Larissa Fernand: Welcome to Morningstar. I'm Larissa Fernand, the Editor. Joining me today is Kavitha Krishnan, a Senior Fund Analyst on our team.
Kavitha, you recently initiated coverage on Birla Sun Life Dynamic Bond Fund. So, could you tell us what led to the Silver rating?
Kavitha Krishnan: So, the fund has a really long history and has been managed by Maneesh Dangi since 2007. We have a really positive view on Maneesh Dangi and his abilities and skills in terms of taking the right interest rate directional calls. We view his understanding of the macros for both on the global as well as the local front as another positive.
The team at Birla has remained really stable over the past 5 to 10 years and we thought that the fixed income team at Birla follows a very detailed process both on the issuer selection as well as G-Sec side. The issuer selection process, for example, looks only at the internal ratings as opposed to looking at the external credit ratings. On the G-Sec front then analysts track trading volumes and open market operations quite closely while the duration calls are left to individual fund managers.
Overall, we think that the process holds the fund in really good stead and which is why we have awarded the fund with a Silver rating.
Fernand: You emphasized that the process is very well-defined and issuer selection is very detailed. Can you specifically talk on these two aspects?
Krishnan: That's right, Larissa. So, the company undertakes a 360-degree review of the issuers that they are looking at investing in. So they tend to conduct site visits. They meet the companies personally. They also undertake a thorough evaluation of the vendors, the companies' ability to meet their payment obligations and try to understand the fundamentals of the company as well. So this gives them a lot of advantage over what an external rating agency would do.
On the G-Sec side as well, they undertake a lot of research and track open market volumes quite closely. They also look at investing in highly liquid papers and document their views based on every event that they foresee. So, this again gives them a lot of advantage in terms of keeping a track of historical events and ensuring that their research process is on track.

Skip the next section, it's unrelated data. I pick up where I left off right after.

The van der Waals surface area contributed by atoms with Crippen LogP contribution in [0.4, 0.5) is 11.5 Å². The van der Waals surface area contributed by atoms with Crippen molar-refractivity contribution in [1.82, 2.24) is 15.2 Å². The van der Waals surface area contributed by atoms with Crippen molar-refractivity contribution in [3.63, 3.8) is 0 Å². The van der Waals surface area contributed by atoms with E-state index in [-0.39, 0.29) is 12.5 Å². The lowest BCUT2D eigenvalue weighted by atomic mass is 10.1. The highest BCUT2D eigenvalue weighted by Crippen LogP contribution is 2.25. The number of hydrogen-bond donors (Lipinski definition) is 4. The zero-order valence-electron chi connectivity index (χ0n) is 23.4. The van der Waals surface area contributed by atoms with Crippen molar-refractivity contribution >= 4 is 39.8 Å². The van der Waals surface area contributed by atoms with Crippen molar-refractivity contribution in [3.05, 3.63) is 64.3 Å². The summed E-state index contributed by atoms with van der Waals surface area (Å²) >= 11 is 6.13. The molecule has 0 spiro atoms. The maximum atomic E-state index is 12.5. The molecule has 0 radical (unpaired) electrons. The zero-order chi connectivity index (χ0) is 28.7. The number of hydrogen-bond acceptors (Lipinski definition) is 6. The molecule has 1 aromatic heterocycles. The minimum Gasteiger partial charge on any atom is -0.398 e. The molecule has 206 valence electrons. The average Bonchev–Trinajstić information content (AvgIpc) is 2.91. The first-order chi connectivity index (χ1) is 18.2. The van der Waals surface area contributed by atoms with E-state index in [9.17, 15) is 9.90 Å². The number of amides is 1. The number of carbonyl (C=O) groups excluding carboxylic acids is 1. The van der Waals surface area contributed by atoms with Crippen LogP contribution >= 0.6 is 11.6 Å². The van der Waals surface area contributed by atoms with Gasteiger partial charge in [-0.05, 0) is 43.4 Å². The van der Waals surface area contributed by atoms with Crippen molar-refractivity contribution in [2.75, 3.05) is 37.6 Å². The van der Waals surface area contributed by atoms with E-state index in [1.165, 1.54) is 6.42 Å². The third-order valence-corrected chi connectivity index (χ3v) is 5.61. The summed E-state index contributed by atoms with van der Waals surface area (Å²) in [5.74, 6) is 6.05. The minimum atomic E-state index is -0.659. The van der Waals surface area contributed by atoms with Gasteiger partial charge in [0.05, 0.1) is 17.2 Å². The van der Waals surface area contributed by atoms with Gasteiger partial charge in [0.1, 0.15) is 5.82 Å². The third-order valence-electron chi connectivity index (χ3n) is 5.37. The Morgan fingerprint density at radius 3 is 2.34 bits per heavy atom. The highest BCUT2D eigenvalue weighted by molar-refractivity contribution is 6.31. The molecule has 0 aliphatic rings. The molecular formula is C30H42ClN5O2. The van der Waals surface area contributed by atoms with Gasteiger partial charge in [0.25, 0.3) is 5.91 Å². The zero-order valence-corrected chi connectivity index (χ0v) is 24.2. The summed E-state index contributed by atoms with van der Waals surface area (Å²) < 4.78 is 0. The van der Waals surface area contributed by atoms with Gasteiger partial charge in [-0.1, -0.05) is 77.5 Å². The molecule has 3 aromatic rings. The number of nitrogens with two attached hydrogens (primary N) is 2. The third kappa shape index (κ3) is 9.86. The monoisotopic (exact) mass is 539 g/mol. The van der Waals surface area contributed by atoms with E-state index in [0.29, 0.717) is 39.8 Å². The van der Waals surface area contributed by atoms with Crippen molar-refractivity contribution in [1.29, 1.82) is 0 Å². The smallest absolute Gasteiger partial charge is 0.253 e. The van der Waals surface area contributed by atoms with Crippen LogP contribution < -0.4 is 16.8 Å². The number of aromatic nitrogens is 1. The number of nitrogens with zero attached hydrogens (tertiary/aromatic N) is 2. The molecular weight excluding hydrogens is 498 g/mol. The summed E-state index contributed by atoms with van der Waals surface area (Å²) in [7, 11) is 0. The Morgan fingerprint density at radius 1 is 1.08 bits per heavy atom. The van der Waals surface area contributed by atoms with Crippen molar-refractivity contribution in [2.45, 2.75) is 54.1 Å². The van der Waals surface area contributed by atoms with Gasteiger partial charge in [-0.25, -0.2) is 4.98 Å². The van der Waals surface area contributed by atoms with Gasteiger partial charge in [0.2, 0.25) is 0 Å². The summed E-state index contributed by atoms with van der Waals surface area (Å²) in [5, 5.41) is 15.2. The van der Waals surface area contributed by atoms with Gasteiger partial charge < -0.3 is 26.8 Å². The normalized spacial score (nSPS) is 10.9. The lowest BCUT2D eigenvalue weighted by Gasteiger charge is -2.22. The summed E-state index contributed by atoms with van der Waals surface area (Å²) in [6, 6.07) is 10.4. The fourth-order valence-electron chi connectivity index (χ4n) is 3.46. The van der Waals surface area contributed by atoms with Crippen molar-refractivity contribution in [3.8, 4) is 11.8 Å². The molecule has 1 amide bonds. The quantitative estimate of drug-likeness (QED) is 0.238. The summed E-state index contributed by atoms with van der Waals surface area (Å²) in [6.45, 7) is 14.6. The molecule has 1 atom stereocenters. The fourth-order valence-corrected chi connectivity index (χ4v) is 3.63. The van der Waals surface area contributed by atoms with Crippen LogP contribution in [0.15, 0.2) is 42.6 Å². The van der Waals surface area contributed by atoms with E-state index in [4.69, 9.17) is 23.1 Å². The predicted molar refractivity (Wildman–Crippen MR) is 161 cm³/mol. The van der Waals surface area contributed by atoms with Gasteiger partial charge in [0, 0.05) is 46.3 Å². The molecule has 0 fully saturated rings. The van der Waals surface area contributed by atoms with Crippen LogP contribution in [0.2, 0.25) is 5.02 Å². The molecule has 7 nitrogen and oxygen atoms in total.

Fernand: How would you explain the core strategy of the fund and with that strategy in mind, how does Dangi invests?
Krishnan: Sure. The core of this strategy is a combination of taking active duration bets and investing in high-quality credit papers. The fund is truly dynamic in nature as the name suggests and it can go anywhere in terms of both duration as well as credit. While the mandate allows the fund to invest in lower-rated debt papers, it typically doesn't do so with the exception of 2012 to 2014 periods when it held a few lower than AAA-rated papers as a part of their holdings.
So duration of the fund has moved quite dynamically between 6 months to 8.5 years. For example, between 2011 and 2015 the fund was running a relatively lower duration based on the manager's negative view of the interest rate cycle. However, in 2016, this has gone up to about 8.5 years which is one of the highest on a historical basis.
The fund also holds a higher exposure towards G-Secs as compared to corporate bonds on a historical basis. And these are some of the core characteristics that we have noticed on this fund.
Fernand: You earlier mentioned that the strategy is not without risk. So, could you now talk about the risk in some detail?
Krishnan: It does have a chair of risk, Larissa. Say, for example, if we look at the risk levels on the fund as measured by the standard deviation over a three-year period, it does run a slightly higher risk as compared to its peers. However, it does make up on the risk-adjusted return basis, but we are wary of the kind of relatively higher risks that the fund runs.
Another probable risk on the fund is also a slightly concentrated strategy that it currently runs. So it can take up to 60% exposure in a single G-Sec paper. Having said that, G-Secs are considered to be fairly liquid. However, the level of concentration in a single paper could pose a risk in terms of the tradability. Say, for example, in 2015, they bought into a 2045 G-Sec paper and have been increasing their exposure towards this paper going up to about 59%. So, this is something that we really want to keep eye on.
Fernand: How must this fund be positioned in an investor's portfolio?
Krishnan: So given these factors and given the fact that it takes a combination of duration and credit bets, it will be apt as a supporting investment in an investor's portfolio.
Fernand: Thank you, Kavitha.
Krishnan: Thanks Larissa.
Fernand: This is Larissa for Morningstar. Thank you for watching.